I have realised that time is an infinite concept masquerading as an endless commodity. This world of writing has been waiting patiently for me for a long time. And now that I have this emerging understanding of time itself, I find myself looking back as much as forward in an effort to be just where I am. And where I am is in a world of words – words waiting to be written. What I write is written for the purpose of being written, not necessarily read…..I hope that’s ok with any reader who stumbles across this rambling first leap into my wordy world.
I was lucky enough to be born smart and raised to be a high achiever. I toddled off to Uni as a wee green sapling and spent most of my time revelling in the fact that being naturally smart meant I had to apply very little effort to anything, which meant I had Loads Of Fun.
Then, just when I was getting to the pointy postgrad end of things, boom! My father, a rather complex character living alone in squalor and sadness, despite being very smart himself and having a very successful career as a school principal, died.
I say died, rather he was killed in a fire started by either the extremely old bedside table lamp, or the brand spanking new bedside alarm clock that I had helped him buy a week or so earlier. No one had the wits at the time to delve into anything more specific than that. It’s alarming how complicit people can become in the face of tragedy. It’s as if our brains decide that they have reached their limit and cannot accept any more. So the most I was able to discern from firefighters and hearsay was that the electrical fault originated from the place that his bedside table used to be before it became ash. I have never been able to decide which would be worse…to have been the cause of the fire by helping him buy the new alarm clock, or to be the cause of the fire by not helping him buy a new lamp as well.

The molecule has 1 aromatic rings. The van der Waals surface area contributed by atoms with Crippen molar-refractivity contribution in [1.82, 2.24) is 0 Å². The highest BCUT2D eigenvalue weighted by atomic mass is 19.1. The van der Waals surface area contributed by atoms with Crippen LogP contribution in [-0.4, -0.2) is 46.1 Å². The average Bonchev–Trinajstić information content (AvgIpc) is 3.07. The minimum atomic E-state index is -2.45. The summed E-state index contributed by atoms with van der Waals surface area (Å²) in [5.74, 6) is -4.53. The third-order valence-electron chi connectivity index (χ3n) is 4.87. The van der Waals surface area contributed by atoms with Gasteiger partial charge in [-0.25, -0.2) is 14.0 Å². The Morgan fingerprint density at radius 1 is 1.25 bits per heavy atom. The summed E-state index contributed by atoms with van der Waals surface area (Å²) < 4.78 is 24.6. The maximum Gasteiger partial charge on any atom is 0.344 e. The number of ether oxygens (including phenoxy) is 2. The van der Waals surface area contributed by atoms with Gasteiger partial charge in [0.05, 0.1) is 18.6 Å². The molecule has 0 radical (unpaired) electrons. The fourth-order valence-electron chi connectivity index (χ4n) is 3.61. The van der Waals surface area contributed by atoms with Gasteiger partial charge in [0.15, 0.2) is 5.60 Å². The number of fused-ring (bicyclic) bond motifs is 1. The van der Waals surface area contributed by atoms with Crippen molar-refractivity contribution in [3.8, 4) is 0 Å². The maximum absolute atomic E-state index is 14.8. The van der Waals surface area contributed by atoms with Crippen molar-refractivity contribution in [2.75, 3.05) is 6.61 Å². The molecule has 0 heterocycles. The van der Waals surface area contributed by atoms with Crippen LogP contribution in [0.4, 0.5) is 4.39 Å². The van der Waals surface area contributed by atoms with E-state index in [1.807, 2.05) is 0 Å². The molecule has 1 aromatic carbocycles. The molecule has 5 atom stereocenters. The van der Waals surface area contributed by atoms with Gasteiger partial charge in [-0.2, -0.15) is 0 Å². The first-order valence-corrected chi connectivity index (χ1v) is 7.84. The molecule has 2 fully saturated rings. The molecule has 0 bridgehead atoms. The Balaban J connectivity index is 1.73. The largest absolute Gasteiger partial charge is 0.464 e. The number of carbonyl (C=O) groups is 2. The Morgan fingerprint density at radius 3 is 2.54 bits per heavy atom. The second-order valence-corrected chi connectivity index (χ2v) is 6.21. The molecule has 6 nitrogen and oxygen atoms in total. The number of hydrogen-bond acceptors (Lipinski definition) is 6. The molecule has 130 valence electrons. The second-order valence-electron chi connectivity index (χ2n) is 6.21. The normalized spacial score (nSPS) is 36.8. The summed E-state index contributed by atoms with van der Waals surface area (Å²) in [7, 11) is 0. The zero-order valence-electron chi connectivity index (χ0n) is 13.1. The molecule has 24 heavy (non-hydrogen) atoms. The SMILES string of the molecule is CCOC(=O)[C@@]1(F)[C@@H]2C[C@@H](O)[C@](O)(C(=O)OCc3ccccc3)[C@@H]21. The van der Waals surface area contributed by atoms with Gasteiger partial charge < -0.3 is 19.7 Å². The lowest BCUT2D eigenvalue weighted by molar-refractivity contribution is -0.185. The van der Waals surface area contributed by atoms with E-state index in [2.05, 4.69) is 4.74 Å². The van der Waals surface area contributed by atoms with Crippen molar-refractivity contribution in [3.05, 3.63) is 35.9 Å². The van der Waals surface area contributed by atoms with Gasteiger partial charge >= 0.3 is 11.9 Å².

It had only been two years since his first brush with a fiery demise. Although that, by his own private admission to me, was of his own doing and an all too familiar threat that I had heard many times in my short life. We kept that one quiet from police….and everyone else. Setting your car alight whilst you are in it is generally frowned upon by all and I had endured enough shame for a 17 year old girl in a small country town.
By this stage of life I had grown adept at the art of adapting the situation to prevent a tragedy based on a knowing…..a sense of what will happen. A sense of truth based on feeling only. For much of my life this was interpreted as melodramatic and over reactive. But looking back, I just knew stuff. Like I knew that it was time to get the gun out of the house. Back when it was common for people in rural Australia to have rifles lying around unsecured in cupboards, we had a rifle that sat in the back of the broom cupboard. One night, I spontaneously realised that it needed to be gone. Dad was having a particularly full steamed binge and had taken to walking around the house in the middle of the night. I lobbied my mother melodramatically until she relented and arranged to have the gun taken from the house and left with a friend. Two nights later I awoke to a very angry man looking or his gun. Angry and unarmed felt much better than the alternative.
It was from the same bed that I felt this gratitude and warped sense of safety that I also had the dream. I had dreamed of fire twice before in recent weeks, but this one was specific. I was flying above the flames, trying hard not to get too close to the intense heat. I flew over various people in my life, all male…past and present boyfriends and crushes, all watching me with sympathetic eyes. In my dream I knew that Dad was down there, not to be saved.